Oil futures traded on a mixed note Tuesday after global benchmark Brent crude briefly climbed above 75 a barrel for the first time in more than two years.
Upside was capped after Reuters and Bloomberg both reported that the Organization of the Petroleum Exporting Countries and its allies, a group known as OPEC, had discussed a further relaxation of production curbs beginning in August.
Reports that OPEC is already discussing an increase in its output from August, ahead of its scheduled meeting on July 1, indicates that the demandsupply gap is already becoming an issue, and that the alliance is working on a plan to tap that deficit, said Louise Dickson, oil markets analyst at Rystad Energy, in a daily note.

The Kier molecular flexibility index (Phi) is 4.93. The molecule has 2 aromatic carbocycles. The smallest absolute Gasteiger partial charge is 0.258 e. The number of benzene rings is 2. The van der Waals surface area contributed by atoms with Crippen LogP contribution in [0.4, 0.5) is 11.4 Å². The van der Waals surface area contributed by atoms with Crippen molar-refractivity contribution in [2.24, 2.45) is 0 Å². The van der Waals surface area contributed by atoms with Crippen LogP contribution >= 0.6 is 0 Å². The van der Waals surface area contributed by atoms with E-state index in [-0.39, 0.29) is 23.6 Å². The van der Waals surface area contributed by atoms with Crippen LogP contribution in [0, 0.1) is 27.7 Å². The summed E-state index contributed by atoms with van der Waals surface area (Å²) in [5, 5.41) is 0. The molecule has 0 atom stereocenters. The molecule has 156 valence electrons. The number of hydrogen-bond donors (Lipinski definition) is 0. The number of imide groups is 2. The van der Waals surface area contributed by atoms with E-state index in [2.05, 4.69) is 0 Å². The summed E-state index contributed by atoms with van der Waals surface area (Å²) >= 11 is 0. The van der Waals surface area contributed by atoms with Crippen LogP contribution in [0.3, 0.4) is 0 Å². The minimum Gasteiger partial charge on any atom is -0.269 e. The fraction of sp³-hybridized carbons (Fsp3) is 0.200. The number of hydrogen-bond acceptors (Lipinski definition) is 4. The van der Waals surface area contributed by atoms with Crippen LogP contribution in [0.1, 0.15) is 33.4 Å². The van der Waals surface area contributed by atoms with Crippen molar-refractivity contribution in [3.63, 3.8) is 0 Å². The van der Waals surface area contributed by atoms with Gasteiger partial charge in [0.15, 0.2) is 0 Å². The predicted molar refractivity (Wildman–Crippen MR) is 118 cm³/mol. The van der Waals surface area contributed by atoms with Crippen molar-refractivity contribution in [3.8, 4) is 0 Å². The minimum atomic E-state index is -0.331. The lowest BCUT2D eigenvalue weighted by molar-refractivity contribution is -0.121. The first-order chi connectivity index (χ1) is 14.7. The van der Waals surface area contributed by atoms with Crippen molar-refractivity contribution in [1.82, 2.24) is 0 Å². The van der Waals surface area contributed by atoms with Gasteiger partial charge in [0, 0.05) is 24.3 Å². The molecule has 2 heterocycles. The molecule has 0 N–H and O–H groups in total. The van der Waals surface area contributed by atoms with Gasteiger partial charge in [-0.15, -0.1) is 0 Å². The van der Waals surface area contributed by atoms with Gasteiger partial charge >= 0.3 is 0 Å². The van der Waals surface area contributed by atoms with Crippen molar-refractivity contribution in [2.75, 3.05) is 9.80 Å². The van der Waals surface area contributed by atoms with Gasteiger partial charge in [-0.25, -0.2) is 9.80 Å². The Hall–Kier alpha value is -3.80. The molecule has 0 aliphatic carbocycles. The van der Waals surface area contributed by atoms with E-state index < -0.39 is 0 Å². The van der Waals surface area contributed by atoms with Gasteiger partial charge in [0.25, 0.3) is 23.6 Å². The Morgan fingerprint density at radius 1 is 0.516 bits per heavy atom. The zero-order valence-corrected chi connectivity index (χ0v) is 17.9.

The OPEC chatter to raise supply is the most bearish risk for the recent oil price rally, which has been propelled on strong summer demand and an overall conservative supply environment, she said.
The most active, U.S. benchmark West Texas Intermediate crude for August delivery rose 3 cents, or less than 0.1, to 73.15 a barrel on the New York Mercantile Exchange. July WTI crude, which expires at the end of the trading session, was up 9 cents, or 0.1, at 73.75 a barrel.
August Brent crude was down 2 cents, or less than 0.1, at 74.88 a barrel after hitting an intraday high at 75.30. Brent last traded above 75 in April 2019 on an intraday basis, according to FactSet. It hasnt settled at a level that high since October 2018.
OPEC will likely loosen supply, either…